Functions in C++ - Advanced features

The method and concepts discussed in the first tutorial on functions (C tutorials) hold equally true for C++ as well. However C++ functions supports some additional features as well. This tutorial deals with advance C++ function features.

Call by reference : Apart from the method discussed in the first tutorial (highlighing the use of pointer arguements) ,  C++ provides the '&'(referential) operator for calling by reference.

 

Syntax

 
function prototype

return-type function-name(data-type & arguement_name);
function definition

return-type function-name(data-type & arguement_name)

{

inside the body , the aguement is to be used as any other variable(not as pointer variable)

}
function call

function_name(arguement name);

//the variable is passed like any other variable of its data type and as an address 

Example :: SWAP program revisited

#include<iostream>
using namespace std;

void swap_ref(int &a,int &b);
void swap_val(int a,int b);

 int main()
{
int a=3,b=6;
printf(“\na=%d  b=%d”,a,b);
swap_val(a,b);

printf(“\na=%d  b=%d”,a,b);
swap_ref(a,b);  
printf(“\n a=%d  b=%d”,a,b);

return 1;
}

void swap_ref(int &a, int &b)
{ //function acceptsa reference
a=a+b; //to original parameter variable
b=a-b;
a=a-b;
}
void swap_val(int a, int b)
{
a=a+b;
b=a-b;
a=a-b;
}

OUTPUT:
a=3  b=6
a=3  b=6
a=6  b=3
 

Default arguments

C++ provides the option of  providing default values to the arguments being passed to a function.

Consider the example

#include<iostream>
#include<iomanip>
using namespace std;

long int sum(int n,int diff=1,int first_term=1 )
{
long  sum=0;;
for(int i=0;i<n;i++)
{
cout<<setw(5)<<first_term+diff*i;
    sum+=first_term+diff*i;
}
return sum;
}

int main()
{
cout<<endl<<"Sum="<<setw(7)<<sum(10)<<endl;
//first term=1; diff=1,n=10
//sums the series 1,2,3,4,5………10

cout<<endl<<"Sum="<<setw(7)<<sum(6,3,2)<<endl;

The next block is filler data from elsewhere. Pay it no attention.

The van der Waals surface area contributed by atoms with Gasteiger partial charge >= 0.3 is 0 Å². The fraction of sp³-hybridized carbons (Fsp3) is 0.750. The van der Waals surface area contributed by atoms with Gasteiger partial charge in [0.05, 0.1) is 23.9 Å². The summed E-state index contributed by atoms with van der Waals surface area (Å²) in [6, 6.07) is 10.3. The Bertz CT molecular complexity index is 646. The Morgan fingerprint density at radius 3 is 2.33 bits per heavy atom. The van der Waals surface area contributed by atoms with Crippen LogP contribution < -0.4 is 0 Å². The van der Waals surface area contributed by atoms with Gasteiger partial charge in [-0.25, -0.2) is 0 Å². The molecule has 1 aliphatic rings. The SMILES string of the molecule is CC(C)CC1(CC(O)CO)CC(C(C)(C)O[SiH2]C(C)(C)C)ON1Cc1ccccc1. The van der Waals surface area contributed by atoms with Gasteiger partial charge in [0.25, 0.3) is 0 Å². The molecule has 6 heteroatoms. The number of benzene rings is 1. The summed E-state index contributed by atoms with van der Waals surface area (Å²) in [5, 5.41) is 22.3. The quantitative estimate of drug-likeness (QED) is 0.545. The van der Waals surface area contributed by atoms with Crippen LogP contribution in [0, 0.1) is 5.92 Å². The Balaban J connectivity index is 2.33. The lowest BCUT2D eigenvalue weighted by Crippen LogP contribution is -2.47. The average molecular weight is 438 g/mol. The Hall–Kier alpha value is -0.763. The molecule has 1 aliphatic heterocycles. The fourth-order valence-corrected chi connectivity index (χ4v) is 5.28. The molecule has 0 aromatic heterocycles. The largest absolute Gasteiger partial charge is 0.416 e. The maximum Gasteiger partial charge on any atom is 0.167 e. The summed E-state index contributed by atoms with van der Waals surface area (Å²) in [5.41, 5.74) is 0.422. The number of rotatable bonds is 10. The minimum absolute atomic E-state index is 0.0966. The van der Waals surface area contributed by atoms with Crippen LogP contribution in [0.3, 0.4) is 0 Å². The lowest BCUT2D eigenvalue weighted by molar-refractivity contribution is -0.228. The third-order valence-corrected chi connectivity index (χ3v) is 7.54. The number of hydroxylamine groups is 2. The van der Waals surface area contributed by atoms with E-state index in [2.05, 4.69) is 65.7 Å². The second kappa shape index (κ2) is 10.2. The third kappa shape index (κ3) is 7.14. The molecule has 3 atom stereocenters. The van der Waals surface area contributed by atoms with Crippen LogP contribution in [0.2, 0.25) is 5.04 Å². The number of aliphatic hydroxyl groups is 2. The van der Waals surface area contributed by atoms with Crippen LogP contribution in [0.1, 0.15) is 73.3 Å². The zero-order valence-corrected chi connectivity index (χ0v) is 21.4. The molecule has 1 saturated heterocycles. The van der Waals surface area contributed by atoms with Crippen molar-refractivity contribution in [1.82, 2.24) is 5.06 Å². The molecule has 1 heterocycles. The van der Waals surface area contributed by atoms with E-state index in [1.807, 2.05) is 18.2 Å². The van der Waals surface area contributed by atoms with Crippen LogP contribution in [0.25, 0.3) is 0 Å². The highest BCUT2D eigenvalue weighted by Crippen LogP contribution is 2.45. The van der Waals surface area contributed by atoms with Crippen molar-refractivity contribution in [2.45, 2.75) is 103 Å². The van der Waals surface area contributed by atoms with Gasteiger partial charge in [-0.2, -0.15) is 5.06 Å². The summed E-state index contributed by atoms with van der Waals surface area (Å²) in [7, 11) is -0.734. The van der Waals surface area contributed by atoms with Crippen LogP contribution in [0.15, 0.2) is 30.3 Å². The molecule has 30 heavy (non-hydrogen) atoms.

//first term=1; diff=2,n=10
//sums the series 2,5,8,11,14,17

cout<<endl<<"Sum="<<setw(7)<<sum(10,2)<<endl;
//first term=1; diff=2,n=10
//sums the series 1,3,5………..19

return 1;
}
 

IMPORTANT

all the parameters with default values should lie to the right in the signature list i.e. the default arguments should be the trailing arguments—those at the end of the list.

 

when a function with default arguments is called, the first argument  in the call statement is assigned to the first argument in the definition, the 2nd to 2nd and so on.

This becomes more clear from the last call to sum() in the above example where value 10 is assigned to n and 2 is assigned to diff and not first_term.

 

 the default argument values appear in the prototype as well as definition.

You still may omit variable names in the prototypes.

The syntax then being 

int xyz(int =2,char=5);

 

Function overloading

c++  permits the use of two function with the same name. However such functions essentially have different argument list. The difference can be in terms of number or type of arguments or both.

 

This process of using two or more functions with the same name but differing in the signature is called function overloading.

But overloading of functions with different return types are not allowed.

In overloaded functions , the function call determines which function definition will be executed. 

 

The biggest advantage of overloading is that it helps us to perform same operations on different datatypes without  having the need to use separate names for each version.

 

Example

#include<iostream>

using namespace std;

int abslt(int );
long abslt(long );
float abslt(float );
double abslt(double );

int main()
{

int intgr=-5;
long lng=34225;
float flt=-5.56;
double dbl=-45.6768;
cout<<" absoulte value of "<<intgr<<" = "<<abslt(intgr)<<endl;
cout<<" absoulte value of "<<lng<<" = "<<abslt(lng)<<endl;
cout<<" absoulte value of "<<flt<<" = "<<abslt(flt)<<endl;
cout<<" absoulte value of "<<dbl<<" = "<<abslt(dbl)<<endl;
}
int abslt(int num)
{
if(num>=0)
return num;
else
 return (-num);
}
long abslt(long num)
{
if(num>=0)
return num;
else return (-num);
}
float abslt(float  num)
{
if(num>=0)
return num;
else return (-num);
}
double abslt(double  num)
{
if(num>=0)
return num;
else return (-num);
}

OUTPUT
 absoulte value of -5 = 5
 absoulte value of 34225 = 34225
 absoulte value of -5.56 = 5.56
 absoulte value of -45.6768 = 45.6768

 The above function finds the absolute value of any number int, long, float ,double. In  C, the above is implemented as a set of different function abs()-for int, fabs()-for double ,labs()-for long.

The use of overloading may not have reduced the code complexity /size but has definitely made it easier to understand and avoided the necessity of remembering different names for each version function which perform identically the same task.

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